Medical professionals and community leaders were not alone in expressing their concern for the impact environmental factors – including chemicals found in fracking processes, personal care products, building and furnishing materials, and our air and water – have on our health.
“My daughter Amy died of liver cancer,” said local resident Arlene Mercurio when she was handed the microphone during the symposium’s closing question and answer session. “She was 35 years old, and didn’t smoke or drink. She lived in New Kensington, and since her death in 2004, I’ve been involved with finding answers to the question of how elements in her environment affected her health.”
Ms. Mercurio was adamant that resources go not only to cancer care, but to prevention. “No mom should have to say goodbye to their child when we know there are things we can do to prevent it.”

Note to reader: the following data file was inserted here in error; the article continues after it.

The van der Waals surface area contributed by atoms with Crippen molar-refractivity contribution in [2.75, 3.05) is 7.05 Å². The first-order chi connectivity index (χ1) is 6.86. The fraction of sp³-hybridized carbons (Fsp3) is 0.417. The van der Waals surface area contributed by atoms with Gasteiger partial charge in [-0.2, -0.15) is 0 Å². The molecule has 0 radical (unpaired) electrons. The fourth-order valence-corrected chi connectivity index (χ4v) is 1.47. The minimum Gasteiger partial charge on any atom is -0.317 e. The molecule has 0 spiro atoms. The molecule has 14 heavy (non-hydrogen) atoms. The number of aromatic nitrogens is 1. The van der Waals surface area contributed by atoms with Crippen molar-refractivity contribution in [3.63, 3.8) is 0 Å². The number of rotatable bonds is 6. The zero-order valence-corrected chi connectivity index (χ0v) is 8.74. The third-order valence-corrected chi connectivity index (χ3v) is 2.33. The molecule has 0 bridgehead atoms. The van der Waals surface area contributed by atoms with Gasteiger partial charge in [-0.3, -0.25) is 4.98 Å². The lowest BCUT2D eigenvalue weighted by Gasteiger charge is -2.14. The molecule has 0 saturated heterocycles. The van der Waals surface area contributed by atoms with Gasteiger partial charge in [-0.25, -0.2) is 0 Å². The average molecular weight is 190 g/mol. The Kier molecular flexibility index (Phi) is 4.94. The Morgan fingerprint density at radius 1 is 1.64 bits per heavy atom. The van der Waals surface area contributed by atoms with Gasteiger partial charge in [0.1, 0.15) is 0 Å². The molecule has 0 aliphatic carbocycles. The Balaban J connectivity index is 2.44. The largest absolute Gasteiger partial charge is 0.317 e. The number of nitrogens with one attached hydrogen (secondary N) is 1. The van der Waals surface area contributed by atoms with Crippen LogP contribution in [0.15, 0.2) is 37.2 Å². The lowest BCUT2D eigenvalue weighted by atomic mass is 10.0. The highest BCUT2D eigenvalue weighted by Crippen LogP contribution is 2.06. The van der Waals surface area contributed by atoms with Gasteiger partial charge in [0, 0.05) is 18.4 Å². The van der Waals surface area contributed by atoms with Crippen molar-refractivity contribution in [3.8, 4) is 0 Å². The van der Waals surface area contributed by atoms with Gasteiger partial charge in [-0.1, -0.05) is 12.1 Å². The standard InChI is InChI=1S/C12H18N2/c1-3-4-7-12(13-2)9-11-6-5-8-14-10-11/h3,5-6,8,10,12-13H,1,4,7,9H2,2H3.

Read further coverage of the symposium by grantee Environmental Health News here.
Photos by Mark Dixon/Blue Lens in order of appearance:
Dr. Polly Hoppin, The University of Massachusetts, Lowell/Lowell Center for Sustainable Production, stressed cross-sector cooperation.
Dr. James Fabisiak of the University of Pittsburgh School of Public Health shared his data and personal story.
UrbanKind Institute president and CEO Dr. Jamil Bey brought focus why risks of cancer from environmental factors are elevated further for people of color in the region.
Dr. Robin Dodson of the women’s health advocacy group Silent Spring: “Pollution is personal.”
Dr. Shaina Stacy of the University of Pittsburgh Graduate School of Public Health and UPMC Hillman Cancer Center presented on the impact that proximity to fracking sites has on infant health outcomes.
Local resident Arlene Mercurio’s loss of daughter Amy to cancer inspired her to speak out about the importance of funding preventive research and action.